Stories of discovery: life under the sea

Editor’s note: We continue our series highlighting significant fossil discoveries found by members of the public. Remember, if you find a fossil, follow these instructions.

1997: Nichollsemys baieri (TMP 1997.099.0001)

Holotype skull of Nichollsemys baieri. Source: Royal Tyrrell Museum of Palaeontology.

Life in southeastern Alberta was exciting for Ron Baier and his brother growing up near Taber. They enjoyed exploring the land and searching for rocks and fossils. Development of irrigation lines unearthed many interesting artifacts, including arrowheads. As the development slowed, Ron started branching out to new areas in search of artifacts and fossils.

Ron Baier with his fossil collection, including the skull of Nichollsemys. Source: Royal Tyrrell Museum of Palaeontology.
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Stories of discovery: the Savage Robber

Editor’s note: We continue our series highlighting significant fossil discoveries found by members of the public. Remember, if you find a fossil, follow these instructions.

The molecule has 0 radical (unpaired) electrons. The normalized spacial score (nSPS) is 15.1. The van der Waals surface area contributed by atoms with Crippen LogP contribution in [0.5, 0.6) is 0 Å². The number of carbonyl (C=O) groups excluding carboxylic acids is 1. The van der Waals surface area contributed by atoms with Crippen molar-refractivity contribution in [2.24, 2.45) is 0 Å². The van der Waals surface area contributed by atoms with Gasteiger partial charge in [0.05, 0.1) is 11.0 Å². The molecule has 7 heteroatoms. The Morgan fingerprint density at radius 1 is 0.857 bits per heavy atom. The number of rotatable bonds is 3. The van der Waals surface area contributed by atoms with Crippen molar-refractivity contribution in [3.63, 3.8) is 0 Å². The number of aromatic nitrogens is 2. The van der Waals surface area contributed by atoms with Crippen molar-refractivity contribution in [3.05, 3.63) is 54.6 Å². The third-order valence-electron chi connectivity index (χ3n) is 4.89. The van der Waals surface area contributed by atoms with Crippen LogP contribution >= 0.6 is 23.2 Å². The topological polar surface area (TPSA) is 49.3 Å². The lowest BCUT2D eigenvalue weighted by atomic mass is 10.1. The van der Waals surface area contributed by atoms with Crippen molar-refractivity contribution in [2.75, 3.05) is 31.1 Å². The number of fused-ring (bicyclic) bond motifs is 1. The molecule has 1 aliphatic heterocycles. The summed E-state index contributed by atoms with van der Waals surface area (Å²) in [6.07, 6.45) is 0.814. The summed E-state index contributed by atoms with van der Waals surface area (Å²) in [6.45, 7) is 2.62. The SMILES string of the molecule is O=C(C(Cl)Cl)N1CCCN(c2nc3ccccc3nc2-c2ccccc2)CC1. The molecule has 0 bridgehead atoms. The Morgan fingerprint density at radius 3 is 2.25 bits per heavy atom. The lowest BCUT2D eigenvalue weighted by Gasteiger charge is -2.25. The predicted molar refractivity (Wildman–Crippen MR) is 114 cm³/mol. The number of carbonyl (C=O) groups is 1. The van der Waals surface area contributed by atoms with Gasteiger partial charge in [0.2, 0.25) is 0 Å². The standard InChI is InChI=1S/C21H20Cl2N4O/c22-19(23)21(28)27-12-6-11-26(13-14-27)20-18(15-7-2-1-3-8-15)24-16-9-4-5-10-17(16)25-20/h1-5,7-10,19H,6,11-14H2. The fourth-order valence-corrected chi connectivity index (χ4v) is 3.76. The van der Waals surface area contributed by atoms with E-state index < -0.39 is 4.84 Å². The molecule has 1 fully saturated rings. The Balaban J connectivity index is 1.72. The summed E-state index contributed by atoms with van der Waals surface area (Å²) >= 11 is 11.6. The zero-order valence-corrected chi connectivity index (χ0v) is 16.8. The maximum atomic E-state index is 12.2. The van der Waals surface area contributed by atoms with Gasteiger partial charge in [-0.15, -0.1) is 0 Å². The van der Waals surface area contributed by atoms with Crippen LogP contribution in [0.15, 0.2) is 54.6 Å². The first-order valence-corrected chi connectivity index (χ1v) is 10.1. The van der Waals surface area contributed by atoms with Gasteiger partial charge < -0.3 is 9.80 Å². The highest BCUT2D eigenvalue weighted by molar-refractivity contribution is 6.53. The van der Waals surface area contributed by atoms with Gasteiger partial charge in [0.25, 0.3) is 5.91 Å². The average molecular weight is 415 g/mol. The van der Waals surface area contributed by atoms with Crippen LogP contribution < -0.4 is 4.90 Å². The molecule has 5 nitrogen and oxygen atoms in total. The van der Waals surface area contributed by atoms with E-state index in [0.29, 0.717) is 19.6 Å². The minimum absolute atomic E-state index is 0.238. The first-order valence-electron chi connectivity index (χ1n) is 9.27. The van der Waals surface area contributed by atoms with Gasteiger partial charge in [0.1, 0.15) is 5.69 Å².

1995: Atrociraptor marshalli (TMP 1995.166.0001)

The holotype of Atrociraptor marshalli. Source: Royal Tyrrell Museum of Palaeontology.

Wayne Marshall has been scouring the badlands for fossils in southern Alberta for more than 30 years. First, he discovered petrified wood while working as a surveyor on road construction projects. His passion for palaeontology led to a position in the Royal Tyrrell Museum’s mounting shop from 1983-85, helping construct the soon-to-open exhibits.

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Stories of discovery: Devil’s Coulee nesting site

Editor’s note: We continue our series highlighting significant fossil discoveries found by members of the public. Remember, if you find a fossil, follow these instructions.

1987: Devil’s Coulee Nesting Site (TMP 1987.003.0003)

Technician Dawna Macleod poses with a prepared hadrosaur nest from Devil’s Coulee. Source: Royal Tyrrell Museum of Palaeontology.

Wendy Sloboda spent much of her youth exploring the Warner area of southern Alberta. As a high school student in 1986, she worked as an assistant under the direction of Dr. Len Hills at the University of Calgary on a palaeontological impact assessment for a proposed dam near Milk River. She came across abundant dinosaur eggshell fragments on the Milk River Ridge near her home, and reported them to Dr. Hills. A team from the Royal Tyrrell Museum, including Dr. Philip Currie, visited the site with Wendy and her parents to inspect the find.

The Devil’s Coulee Provincial Historic Site. Source: Royal Tyrrell Museum of Palaeontology.
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